I am not being sarcastic or mean. Many gigging musicians do just that. There’s nothing wrong with it.
So why would I want to learn theory?
There are many reason but I’ll list them here:
To more quickly figure out songs as you’ll be used to the stock chord progressions
To more quickly figure out the key to do your own improvisations
To more quickly figure out the recorded solo since you know what you would use
To play a wider range of songs – ballads, or Steely Dan or “easy listening” music for playing during dinner time or wine tasting
To more easily write your own songs
To more easily transpose songs if the singer needs it
To figure out 2 and 3 part harmony in the vocals
Not all music is straight forward. If you are into heavy metal the likes of Dream Theater, or Day of Reckoning you will do better if you know your major/minor scales, keys and modes.
Me? I’m going to brush up on my pentatonics with my 7 string and go pick out yellow clothes for my next gig.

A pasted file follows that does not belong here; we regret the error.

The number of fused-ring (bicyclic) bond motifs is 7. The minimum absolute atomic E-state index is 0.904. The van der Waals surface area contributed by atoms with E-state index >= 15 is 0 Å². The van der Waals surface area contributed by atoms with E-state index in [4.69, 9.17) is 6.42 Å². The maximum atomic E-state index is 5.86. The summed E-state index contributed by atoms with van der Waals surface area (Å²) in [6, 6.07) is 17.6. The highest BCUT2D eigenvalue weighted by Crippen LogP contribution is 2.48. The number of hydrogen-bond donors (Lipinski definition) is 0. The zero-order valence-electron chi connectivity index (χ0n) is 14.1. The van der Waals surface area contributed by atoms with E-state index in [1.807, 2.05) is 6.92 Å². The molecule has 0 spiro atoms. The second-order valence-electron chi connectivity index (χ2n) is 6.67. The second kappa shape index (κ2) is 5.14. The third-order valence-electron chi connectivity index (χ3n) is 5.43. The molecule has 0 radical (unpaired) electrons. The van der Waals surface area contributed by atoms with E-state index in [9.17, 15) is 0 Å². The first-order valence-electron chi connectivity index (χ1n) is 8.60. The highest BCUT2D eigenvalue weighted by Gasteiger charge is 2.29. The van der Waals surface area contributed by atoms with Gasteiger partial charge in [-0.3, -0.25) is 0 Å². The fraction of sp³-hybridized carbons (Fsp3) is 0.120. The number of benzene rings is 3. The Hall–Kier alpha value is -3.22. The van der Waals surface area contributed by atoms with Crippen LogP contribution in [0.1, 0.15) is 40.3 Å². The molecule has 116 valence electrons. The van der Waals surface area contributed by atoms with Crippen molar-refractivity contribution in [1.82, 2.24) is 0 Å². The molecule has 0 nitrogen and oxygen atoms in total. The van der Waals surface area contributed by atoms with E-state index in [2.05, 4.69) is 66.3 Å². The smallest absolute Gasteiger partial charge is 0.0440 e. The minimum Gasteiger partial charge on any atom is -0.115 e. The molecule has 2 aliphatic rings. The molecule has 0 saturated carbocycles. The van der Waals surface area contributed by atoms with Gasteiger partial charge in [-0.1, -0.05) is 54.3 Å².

Have a great time y’all! Hit me up with any questions you have. I’m not a lawyer so I don’t charge by the question :).
This is the last of a 4 part series on 4 basic chord progressions that will get you far in playing some of your favorite songs, and you’ll begin to recognize the I IV V, the ii V, the I Vi IV V, and this one, the Vi V IV.
The Vi VI IV – one very versatile chord progression
This chord progression use the Vi (6th) chord which is minor, down a whole step to the V (5th) chord which is major and then down another whole step to the IV chord, also major. If you’re learning a song that does that, you have a Vi V IV!
This is really a natural minor progression. Let’s take a look at aVi V IV in C:
IV V VI
C D E F G A B C
A Minor to G Major to F Major.
Examples of songs using this chord progression:
Stairway to Heaven (the end, “as we wind on down the road…”)
Harden My Heart
Livin’ on a Prayer
Edge of 17
…and many more.
Minor Keys Revisited
The simplest Minor key type is the Natural Minor. There are no differences between it (the Vi – A here) and the relative Major (the I – C in this case). The notes and chords are the same. But the chord progression centers on A minor which gives is a more complex “moody” sound.